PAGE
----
(require "project/assets/macros.rkt")
(layout (two-column "My Page Title" (nav-layout) kids))

If you bundle the macro as a binding in a new language, you still have the surrounding <script> markup eating up bytes and your precious writing time.

  <script type="application/racket">

  #lang layout

  (two-column "My Page Title" (nav-layout) kids)

  </script>

To get around this, the imperative workflow can match and replace elements before processing script elements.

5.2.1 Replace elements using data-macro

Let’s change the above example to use an element with a data-macro attribute.

  <meta itemprop="build-time"

        data-macro="set-layout"

        data-title="My Page Title">

Why <meta itemprop>?
  • HTML5 allows it in a <body>

  • It does not impact the appearance of a page when viewed by a human, but still adds meaning for a program.

  • meta is a void element, so you don’t have to type a closing tag.

I use a <meta itemprop> pattern here, but the element does not matter. The imperative workflow responds by trying to load assets/set-layout.rkt and running a provided replace-element procedure.

We’ll assume this implementation is handy:

"set-layout.rkt"

#lang racket/base
 
(provide replace-element)
 
(require txexpr)
 
(define (replace-element target)
  (define page-title (attr-ref target 'data-title))
 
  ; polyglot will add new line characters for us.
  ; NOTE: This is a LIST containing a script element!
  `((script ((type "application/racket"))
    "#lang racket/base"
    "(require \"project/assets/layouts.rkt\")"
    "(provide layout)"
    "(define (layout kids)"
    ,(format "(two-column ~e (nav-layout) kids))" page-title))))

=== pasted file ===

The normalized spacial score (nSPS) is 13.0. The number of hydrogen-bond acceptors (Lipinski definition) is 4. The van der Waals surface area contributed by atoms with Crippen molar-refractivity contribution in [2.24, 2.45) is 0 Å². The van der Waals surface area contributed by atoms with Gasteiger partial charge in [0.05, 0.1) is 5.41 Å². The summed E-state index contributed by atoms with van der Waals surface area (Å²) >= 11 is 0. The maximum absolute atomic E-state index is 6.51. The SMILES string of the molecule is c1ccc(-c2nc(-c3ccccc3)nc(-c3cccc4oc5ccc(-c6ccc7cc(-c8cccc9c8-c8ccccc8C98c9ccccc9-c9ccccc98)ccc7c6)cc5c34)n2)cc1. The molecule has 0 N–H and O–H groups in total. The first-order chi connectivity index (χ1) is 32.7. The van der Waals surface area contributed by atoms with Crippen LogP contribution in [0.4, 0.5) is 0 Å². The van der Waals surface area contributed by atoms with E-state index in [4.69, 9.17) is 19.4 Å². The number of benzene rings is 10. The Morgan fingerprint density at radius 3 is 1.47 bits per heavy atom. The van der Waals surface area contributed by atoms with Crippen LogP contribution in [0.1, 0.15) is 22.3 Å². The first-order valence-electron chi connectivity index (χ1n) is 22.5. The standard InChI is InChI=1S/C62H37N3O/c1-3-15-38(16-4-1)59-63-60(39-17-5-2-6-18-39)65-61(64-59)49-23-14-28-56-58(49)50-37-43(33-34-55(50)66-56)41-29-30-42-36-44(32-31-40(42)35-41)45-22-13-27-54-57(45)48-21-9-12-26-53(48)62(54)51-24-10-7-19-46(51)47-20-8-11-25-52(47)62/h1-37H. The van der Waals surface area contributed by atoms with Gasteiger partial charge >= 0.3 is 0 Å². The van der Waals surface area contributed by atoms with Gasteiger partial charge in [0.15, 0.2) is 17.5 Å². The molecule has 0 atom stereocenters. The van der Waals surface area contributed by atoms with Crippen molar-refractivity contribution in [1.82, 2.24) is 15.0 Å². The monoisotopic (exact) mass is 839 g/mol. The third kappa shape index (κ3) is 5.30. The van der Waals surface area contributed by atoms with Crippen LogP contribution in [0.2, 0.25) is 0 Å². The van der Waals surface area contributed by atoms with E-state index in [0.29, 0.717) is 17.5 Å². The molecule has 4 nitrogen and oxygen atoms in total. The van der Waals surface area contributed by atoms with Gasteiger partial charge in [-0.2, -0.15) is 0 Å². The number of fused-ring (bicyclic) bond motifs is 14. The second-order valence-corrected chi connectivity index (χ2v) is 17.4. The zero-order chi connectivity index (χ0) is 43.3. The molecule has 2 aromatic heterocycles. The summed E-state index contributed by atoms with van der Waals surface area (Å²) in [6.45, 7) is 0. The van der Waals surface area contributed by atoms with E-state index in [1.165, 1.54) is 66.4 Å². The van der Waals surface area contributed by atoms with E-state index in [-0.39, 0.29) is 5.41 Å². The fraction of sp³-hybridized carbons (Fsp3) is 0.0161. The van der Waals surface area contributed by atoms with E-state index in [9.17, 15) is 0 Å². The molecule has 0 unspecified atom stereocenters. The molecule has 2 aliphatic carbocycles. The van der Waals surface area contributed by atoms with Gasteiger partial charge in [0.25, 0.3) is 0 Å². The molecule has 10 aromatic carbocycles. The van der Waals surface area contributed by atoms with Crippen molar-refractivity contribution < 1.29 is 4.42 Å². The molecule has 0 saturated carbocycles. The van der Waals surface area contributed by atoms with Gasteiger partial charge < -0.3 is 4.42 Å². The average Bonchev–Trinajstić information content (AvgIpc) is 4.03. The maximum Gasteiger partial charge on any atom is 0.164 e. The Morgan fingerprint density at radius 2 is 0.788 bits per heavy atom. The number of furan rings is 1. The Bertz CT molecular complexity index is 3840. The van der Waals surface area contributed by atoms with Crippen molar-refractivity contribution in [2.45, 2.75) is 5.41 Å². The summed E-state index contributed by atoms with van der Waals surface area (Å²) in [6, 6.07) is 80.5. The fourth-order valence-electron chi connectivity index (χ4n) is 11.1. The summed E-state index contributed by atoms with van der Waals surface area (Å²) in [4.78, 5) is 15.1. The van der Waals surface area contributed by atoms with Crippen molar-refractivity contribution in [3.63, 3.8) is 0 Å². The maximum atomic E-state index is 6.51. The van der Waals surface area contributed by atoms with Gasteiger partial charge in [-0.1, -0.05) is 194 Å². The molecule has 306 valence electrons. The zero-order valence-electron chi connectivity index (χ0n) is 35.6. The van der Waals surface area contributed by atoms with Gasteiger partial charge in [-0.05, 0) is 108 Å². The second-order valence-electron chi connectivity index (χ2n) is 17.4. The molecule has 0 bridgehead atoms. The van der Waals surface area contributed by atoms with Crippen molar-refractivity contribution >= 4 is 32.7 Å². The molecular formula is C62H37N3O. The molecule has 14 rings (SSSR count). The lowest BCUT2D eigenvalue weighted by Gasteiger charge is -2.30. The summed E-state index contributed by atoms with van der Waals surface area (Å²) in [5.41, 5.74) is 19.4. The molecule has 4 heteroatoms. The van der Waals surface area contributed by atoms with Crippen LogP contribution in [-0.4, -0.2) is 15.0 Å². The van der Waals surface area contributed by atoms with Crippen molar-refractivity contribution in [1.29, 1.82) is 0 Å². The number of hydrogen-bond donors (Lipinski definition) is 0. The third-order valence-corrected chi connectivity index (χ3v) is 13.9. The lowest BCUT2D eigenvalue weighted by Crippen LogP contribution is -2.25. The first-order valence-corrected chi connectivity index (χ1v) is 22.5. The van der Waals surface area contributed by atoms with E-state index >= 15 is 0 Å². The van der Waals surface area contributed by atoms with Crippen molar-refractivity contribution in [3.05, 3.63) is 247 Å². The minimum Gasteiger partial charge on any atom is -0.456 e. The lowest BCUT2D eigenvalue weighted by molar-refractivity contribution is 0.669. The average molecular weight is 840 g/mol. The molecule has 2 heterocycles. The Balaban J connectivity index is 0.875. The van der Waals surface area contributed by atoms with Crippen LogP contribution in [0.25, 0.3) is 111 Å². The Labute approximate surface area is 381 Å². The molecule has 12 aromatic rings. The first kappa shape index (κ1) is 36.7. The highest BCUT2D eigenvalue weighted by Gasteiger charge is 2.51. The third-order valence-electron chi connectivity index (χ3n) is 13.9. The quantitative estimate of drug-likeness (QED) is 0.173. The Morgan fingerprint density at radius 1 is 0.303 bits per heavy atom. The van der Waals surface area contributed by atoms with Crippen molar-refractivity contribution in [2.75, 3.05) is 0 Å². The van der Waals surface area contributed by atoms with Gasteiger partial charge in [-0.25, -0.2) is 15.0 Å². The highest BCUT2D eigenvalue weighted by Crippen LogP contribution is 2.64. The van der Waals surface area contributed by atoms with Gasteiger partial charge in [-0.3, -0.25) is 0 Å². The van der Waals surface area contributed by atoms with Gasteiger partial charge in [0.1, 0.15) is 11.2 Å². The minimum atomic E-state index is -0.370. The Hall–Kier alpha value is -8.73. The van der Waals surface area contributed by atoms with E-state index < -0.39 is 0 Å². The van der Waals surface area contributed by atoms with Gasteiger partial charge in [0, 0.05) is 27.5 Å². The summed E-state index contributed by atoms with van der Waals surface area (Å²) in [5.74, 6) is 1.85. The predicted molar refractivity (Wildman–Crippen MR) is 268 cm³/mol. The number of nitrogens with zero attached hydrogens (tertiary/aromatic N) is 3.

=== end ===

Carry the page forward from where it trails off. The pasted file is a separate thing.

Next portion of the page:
Here, target is the entire <meta> element as a Tagged X-expression. replace-element will simply return the layout-defining application element to take its place.

Take careful note that replace-element is returning a list containing only a script element. Like application elements, these procedures can replace one element with many.

If you are dreading writing one file per macro, don’t worry. You can specify an expected provided identifier after the module name. This behaves the same way. replace-element is just a default identifier to seek if none is specified.

  <meta itemprop="build-time"

        data-macro="set-layout replace-element"

        data-title="My Page Title">

5.2.2 Pre-processing

If you don’t want to use data-macro, you’ll need your own matching procedure.

Subclass polyglot/imperative% and override preprocess-txexprs.

(require polyglot txexpr)
 
(define polyglot+preprocessor%
  (class* polyglot/imperative% ()
    (super-new)
    (define/override (preprocess-txexprs txexprs)
      (for/list ([tx (in-list txexprs)])
        (define-values (new-content _)
          (splitf-txexpr
           (λ (x) (and (txexpr? x)
                       (equal? 'script)
                       (equal? (attr-ref x 'type #f) "application/racket")))
           (λ (x) `(script ((type "application/racket"))
                           "#lang limited"
                           ,@(filter (λ (s) (not (string-contains? s "#lang")))
                                     (get-elements x))))))
        new-content))))

This makes the imperative workflow replace all application elements with new application elements under a prescribed limited language. This can be help with untrusted code.

If you want to specialize the imperative workflow’s preprocessing and still leverage data-macro, call (super preprocess-txexprs txexprs) in your overriding method.